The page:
Budget hearing gets sparse public input
Public input at Summit County’s first of two hearings on its 2014 budget was surprisingly low on Wednesday, although a second and final hearing is scheduled next Wednesday in Coalville.
Highlights of the 2014 proposed budget include an increase in total operating expenses from 2013 from $45.3 million to $51.3 million. However, most of that increase is allocated to capital projects for road maintenance. The money for capital projects is increasing from $2.255 million in 2013 to over $6.7 million for 2014.
During the hearing at the Richins Building on Wednesday, county resident Ron Decker said that public works and public safety are the two things "of utmost importance" to him, and added that this budget features "paltry" increases in those two categories.
"Administrative costs from the last two years have increased by 45 percent. Sustainability has increased by 400 percent," Decker said. "I was offended because I though the whole sales line [for the 2014 budget] was that it was about public safety and public works."
Decker added that public safety is only increasing by about seven percent while public works is increasing by six percent.
"Unfortunately, I’m just seeing growth in government and not in the services that I feel benefit our direct community," Decker said.
The only other member of the public to speak was Preston Campbell, the president of the Park City Homebuilders Association, who urged the Council to keep the added building inspector in the budget, stating he expects growth to continue well into next year and beyond.
After the hearing, Council members addressed mainly Decker’s concerns. Council member Chris Robinson refuted Decker’s comments about the "paltry" increases to public safety and public works by stating that one has to look not only at percent increase but real dollar increase. Public safety’s budget is increasing by over $825,000.
"I do believe this budget did what we said we needed the tax increase for," Robinson said. Tax increases in the Municipal Services Fund added $1.4 million, while increases to Service Area 6 added around $185,000.
Council member Roger Armstrong noted that, for public safety, the Sheriff’s Office is gaining three additional deputies that will be out on the streets, as the Council added a deputy, a secretary and unfroze another deputy position this year. The addition of a secretary will allow a deputy that is currently doing administrative duties to be out on patrol.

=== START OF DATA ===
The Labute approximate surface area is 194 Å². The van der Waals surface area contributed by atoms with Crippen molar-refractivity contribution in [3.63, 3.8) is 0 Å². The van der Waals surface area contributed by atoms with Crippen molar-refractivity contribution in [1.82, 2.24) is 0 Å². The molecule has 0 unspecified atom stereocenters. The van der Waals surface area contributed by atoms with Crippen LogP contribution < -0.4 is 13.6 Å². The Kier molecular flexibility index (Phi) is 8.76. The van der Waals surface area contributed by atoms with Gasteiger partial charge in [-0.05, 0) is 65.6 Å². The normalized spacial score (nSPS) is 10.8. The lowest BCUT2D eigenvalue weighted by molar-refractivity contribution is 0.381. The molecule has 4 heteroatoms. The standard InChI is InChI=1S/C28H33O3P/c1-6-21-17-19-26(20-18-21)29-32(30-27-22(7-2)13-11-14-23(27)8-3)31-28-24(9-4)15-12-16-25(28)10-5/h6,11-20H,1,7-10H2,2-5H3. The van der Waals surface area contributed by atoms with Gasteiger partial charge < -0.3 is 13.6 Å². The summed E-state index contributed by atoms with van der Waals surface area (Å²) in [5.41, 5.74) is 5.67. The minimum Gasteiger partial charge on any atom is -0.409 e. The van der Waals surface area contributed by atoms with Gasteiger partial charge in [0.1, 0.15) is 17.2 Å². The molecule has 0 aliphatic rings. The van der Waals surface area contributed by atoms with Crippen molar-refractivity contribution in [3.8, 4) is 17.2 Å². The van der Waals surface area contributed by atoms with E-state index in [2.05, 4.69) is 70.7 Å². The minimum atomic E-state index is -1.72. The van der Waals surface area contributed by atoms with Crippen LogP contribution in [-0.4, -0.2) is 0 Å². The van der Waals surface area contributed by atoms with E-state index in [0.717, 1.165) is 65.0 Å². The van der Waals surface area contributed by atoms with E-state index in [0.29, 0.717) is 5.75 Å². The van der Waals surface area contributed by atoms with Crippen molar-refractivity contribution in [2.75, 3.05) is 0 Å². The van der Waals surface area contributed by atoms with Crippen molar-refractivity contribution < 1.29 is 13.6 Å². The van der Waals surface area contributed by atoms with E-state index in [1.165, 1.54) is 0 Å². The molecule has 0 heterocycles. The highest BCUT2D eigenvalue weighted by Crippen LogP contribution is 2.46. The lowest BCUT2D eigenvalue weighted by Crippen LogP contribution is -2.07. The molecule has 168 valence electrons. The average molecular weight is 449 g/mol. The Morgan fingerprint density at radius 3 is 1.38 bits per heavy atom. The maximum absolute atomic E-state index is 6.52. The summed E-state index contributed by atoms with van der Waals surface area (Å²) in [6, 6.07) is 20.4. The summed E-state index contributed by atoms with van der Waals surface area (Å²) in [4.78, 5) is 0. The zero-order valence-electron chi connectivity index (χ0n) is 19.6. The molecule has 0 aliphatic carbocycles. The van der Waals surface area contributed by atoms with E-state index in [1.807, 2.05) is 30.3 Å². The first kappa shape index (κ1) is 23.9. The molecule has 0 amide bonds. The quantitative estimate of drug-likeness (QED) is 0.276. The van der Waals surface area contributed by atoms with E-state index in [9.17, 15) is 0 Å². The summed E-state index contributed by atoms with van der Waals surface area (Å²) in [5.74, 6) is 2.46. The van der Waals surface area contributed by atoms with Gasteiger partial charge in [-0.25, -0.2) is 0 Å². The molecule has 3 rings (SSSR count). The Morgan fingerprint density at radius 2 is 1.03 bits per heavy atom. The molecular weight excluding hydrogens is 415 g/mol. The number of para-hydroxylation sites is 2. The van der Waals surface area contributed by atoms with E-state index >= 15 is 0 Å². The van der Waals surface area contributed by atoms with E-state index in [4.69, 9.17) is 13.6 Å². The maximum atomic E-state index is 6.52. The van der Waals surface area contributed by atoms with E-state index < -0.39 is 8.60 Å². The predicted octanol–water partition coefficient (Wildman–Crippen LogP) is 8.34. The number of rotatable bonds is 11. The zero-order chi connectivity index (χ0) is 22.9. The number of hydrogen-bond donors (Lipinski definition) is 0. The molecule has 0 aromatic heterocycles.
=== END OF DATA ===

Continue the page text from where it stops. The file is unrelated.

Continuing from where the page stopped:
Armstrong also addressed Decker’s statement regarding the Sustainability Department’s budget, which is just over $500,000. Of that amount, however, $414,128 comes from grants.
"I’m very comfortable and pleased [with those numbers] because sustainability is one of the Council’s strategic goals," Armstrong said, adding that water quality, sewer and air quality issues are important. "That’s a budget I’m happy to own and I think the money’s going to be well-spent."
Armstrong also commented on Decker’s concern that Economic Development, which is under the Sustainability Department, should be under Community Development.
"Economic development and planning go hand in hand to some degree, but not entirely," Armstrong said. "This Council has taken a path of trying to plan economic development because unplanned economic development creates a higher risk, especially in the Snyderville Basin, for negative infrastructure costs and negative impacts on the community."
Economic Development staff is working to revitalize East Side businesses as well, Armstrong said, as they have suffered during the economic downturn and have struggled to attract business.
The Summit County Council will hold its second public hearing on the 2014 budget on Wednesday, Dec. 18, at 6 p.m. at the Summit County Courthouse, 60 N. Main Street in Coalville.
To view the updated 2014 budget and the public budget flyer, visit summitcounty.org, click on ‘Government’ and then ‘Summit County Financial Reports.’
Signs warning drivers of a reduction in speed along Interstate 80 near Echo Junction are in need of replacement. UDOT plans to replace the signs and add a few more by October.